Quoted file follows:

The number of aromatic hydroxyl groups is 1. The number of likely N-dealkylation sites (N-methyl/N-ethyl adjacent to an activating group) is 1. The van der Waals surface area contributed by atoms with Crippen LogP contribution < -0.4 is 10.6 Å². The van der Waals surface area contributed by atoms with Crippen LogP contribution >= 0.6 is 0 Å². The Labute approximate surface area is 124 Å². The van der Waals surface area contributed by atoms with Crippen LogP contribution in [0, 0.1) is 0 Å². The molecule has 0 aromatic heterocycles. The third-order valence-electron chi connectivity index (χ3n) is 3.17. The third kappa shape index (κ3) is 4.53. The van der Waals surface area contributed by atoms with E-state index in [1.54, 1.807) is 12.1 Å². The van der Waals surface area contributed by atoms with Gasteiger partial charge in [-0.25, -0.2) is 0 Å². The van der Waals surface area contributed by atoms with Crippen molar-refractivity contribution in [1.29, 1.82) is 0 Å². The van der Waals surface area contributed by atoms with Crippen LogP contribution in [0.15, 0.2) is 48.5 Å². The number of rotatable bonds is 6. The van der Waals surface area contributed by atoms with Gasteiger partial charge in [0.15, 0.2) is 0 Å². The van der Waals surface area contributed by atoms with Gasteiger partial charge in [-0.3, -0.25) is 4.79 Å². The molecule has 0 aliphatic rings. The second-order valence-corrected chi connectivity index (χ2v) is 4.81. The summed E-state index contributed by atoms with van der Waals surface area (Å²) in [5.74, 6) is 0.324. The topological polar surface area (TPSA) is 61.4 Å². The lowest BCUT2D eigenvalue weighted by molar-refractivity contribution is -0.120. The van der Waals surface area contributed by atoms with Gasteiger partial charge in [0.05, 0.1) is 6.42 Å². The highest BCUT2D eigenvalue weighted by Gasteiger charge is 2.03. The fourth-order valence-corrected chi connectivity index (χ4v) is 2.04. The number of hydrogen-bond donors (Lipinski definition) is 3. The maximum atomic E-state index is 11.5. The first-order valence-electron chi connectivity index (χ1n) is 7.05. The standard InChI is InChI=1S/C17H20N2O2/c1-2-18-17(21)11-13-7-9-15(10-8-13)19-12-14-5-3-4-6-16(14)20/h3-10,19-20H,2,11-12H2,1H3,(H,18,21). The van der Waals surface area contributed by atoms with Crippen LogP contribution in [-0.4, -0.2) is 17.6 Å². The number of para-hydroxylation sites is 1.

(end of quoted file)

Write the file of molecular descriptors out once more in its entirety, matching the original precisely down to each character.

The number of aromatic hydroxyl groups is 1. The number of likely N-dealkylation sites (N-methyl/N-ethyl adjacent to an activating group) is 1. The van der Waals surface area contributed by atoms with Crippen LogP contribution < -0.4 is 10.6 Å². The van der Waals surface area contributed by atoms with Crippen LogP contribution >= 0.6 is 0 Å². The Labute approximate surface area is 124 Å². The van der Waals surface area contributed by atoms with Crippen LogP contribution in [0, 0.1) is 0 Å². The molecule has 0 aromatic heterocycles. The third-order valence-electron chi connectivity index (χ3n) is 3.17. The third kappa shape index (κ3) is 4.53. The van der Waals surface area contributed by atoms with E-state index in [1.54, 1.807) is 12.1 Å². The van der Waals surface area contributed by atoms with Gasteiger partial charge in [-0.25, -0.2) is 0 Å². The van der Waals surface area contributed by atoms with Crippen molar-refractivity contribution in [1.29, 1.82) is 0 Å². The van der Waals surface area contributed by atoms with Crippen LogP contribution in [0.15, 0.2) is 48.5 Å². The number of rotatable bonds is 6. The van der Waals surface area contributed by atoms with Gasteiger partial charge in [0.15, 0.2) is 0 Å². The van der Waals surface area contributed by atoms with Gasteiger partial charge in [-0.3, -0.25) is 4.79 Å². The molecule has 0 aliphatic rings. The second-order valence-corrected chi connectivity index (χ2v) is 4.81. The summed E-state index contributed by atoms with van der Waals surface area (Å²) in [5.74, 6) is 0.324. The topological polar surface area (TPSA) is 61.4 Å². The lowest BCUT2D eigenvalue weighted by molar-refractivity contribution is -0.120. The van der Waals surface area contributed by atoms with Gasteiger partial charge in [0.05, 0.1) is 6.42 Å². The highest BCUT2D eigenvalue weighted by Gasteiger charge is 2.03. The fourth-order valence-corrected chi connectivity index (χ4v) is 2.04. The number of hydrogen-bond donors (Lipinski definition) is 3. The maximum atomic E-state index is 11.5. The first-order valence-electron chi connectivity index (χ1n) is 7.05. The standard InChI is InChI=1S/C17H20N2O2/c1-2-18-17(21)11-13-7-9-15(10-8-13)19-12-14-5-3-4-6-16(14)20/h3-10,19-20H,2,11-12H2,1H3,(H,18,21). The van der Waals surface area contributed by atoms with Crippen LogP contribution in [-0.4, -0.2) is 17.6 Å². The number of para-hydroxylation sites is 1.